Two months ago, Gov. Gavin Newsom signed an executive order to put a 60-day pause on California's single-use plastic bag ban, citing grocers' concerns that reusable bags might foster the spread of COVID-19. The law, passed by voters in 2016, banned grocery stores and restaurants from providing single-use plastic bags to customers. Businesses could still offer recycled paper bags at a fee of at least 10 cents per bag.
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"Before the single-use plastic bags ban, billions of bags polluted California's waterways, streets and coastlines," said Erin Curtis, spokesperson for CalEPA. "The governor's order in March temporarily suspended the ban as a cautionary measure to protect front-line retail workers in a time of uncertainty. With the temporary suspension now expired, California is supporting responsible actions to sustainably protect both our health and our environment."
As the coronavirus pandemic swept California, many grocers also asked shoppers to stop bringing in reusable bags, and instead offered disposable ones for free.
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"The discontinued use of reusable bags at many California retailers has resulted in a severe shortage of recycled paper bags and the temporary return of single-use plastic bags by some retailers," said Mark Murray with environmental group Californians Against Waste. "The quick return to the practice of bringing reusable bags will reduce an unnecessary source of plastic pollution, reduce grocery costs for stores and consumers, and relieve the shortage of recycled paper bags."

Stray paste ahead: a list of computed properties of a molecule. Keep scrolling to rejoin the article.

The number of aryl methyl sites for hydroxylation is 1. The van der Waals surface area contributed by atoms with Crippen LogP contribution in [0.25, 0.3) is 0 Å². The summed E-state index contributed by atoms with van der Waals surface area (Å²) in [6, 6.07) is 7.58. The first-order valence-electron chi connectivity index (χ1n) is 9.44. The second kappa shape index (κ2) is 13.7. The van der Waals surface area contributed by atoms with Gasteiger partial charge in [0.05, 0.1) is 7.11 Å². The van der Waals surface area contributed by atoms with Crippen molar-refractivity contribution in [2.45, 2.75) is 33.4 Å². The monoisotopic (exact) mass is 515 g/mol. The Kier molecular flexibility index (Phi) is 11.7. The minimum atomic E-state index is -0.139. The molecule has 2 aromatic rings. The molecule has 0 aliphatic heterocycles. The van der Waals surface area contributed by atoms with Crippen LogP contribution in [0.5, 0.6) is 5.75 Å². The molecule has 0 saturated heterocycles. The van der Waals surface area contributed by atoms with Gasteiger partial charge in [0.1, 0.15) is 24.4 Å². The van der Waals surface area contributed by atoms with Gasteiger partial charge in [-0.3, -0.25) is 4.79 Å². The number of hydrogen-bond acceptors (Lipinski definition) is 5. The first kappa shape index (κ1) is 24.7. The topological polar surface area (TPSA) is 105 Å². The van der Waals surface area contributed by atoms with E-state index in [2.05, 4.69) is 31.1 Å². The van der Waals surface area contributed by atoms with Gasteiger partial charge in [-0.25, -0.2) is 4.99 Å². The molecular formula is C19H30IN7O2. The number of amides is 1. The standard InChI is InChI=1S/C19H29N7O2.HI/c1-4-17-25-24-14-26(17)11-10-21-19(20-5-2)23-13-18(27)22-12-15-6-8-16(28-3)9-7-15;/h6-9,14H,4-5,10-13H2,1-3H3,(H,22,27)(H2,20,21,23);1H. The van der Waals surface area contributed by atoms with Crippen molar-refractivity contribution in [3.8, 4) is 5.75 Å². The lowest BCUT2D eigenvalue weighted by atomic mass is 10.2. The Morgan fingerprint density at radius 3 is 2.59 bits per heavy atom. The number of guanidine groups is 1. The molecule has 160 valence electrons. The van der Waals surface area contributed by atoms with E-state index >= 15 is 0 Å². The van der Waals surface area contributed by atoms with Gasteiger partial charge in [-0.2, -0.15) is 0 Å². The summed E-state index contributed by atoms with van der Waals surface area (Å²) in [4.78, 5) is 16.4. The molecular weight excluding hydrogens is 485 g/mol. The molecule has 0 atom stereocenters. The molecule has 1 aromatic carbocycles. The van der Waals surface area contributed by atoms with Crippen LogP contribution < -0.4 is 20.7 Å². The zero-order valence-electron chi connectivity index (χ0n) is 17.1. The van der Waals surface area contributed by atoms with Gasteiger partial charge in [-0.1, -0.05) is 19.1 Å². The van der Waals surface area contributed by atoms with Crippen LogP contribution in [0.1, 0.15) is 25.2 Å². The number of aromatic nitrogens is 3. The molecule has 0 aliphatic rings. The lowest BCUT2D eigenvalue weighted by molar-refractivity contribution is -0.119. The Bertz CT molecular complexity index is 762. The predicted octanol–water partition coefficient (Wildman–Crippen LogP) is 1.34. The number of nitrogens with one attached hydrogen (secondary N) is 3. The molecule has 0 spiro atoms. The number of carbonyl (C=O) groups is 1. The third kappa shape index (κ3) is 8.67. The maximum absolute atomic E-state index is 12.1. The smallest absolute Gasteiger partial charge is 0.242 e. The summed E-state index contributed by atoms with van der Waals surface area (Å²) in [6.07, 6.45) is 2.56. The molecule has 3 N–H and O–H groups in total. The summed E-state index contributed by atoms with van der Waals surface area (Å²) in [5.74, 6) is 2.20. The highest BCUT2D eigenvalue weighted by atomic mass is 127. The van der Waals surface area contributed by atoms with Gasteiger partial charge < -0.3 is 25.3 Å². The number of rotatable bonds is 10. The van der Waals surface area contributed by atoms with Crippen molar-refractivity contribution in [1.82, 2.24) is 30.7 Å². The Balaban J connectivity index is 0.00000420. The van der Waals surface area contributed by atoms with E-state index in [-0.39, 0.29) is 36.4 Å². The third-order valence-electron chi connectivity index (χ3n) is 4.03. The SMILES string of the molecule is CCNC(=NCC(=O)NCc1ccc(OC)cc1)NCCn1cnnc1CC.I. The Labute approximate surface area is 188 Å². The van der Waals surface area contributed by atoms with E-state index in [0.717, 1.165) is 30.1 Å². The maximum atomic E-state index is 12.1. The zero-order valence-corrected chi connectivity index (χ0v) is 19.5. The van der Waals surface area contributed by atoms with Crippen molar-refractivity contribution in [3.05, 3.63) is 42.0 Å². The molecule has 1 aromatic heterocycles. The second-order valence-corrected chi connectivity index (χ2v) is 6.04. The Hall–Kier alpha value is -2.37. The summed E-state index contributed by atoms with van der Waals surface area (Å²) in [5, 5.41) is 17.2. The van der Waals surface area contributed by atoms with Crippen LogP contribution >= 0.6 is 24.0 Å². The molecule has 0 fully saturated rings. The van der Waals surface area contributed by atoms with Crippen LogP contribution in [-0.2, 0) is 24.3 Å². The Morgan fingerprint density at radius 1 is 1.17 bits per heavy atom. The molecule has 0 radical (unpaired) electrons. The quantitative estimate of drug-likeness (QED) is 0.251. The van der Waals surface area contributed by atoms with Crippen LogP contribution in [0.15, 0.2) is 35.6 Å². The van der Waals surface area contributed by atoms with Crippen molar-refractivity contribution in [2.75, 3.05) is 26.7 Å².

Now, with the return of the plastic bag ban, grocers and other businesses have a couple options. They can choose to allow for the use of reusable bags. Stores may ask customers who bring in reusable bags to bag their own groceries, per Cal/OSHA guidelines.
Others may continue to offer recycled paper bags or thicker plastic bags, which are exempt from the state's ban because they're considered reusable. However, they are once again required by law to start charging 10 cents for each of those bags.
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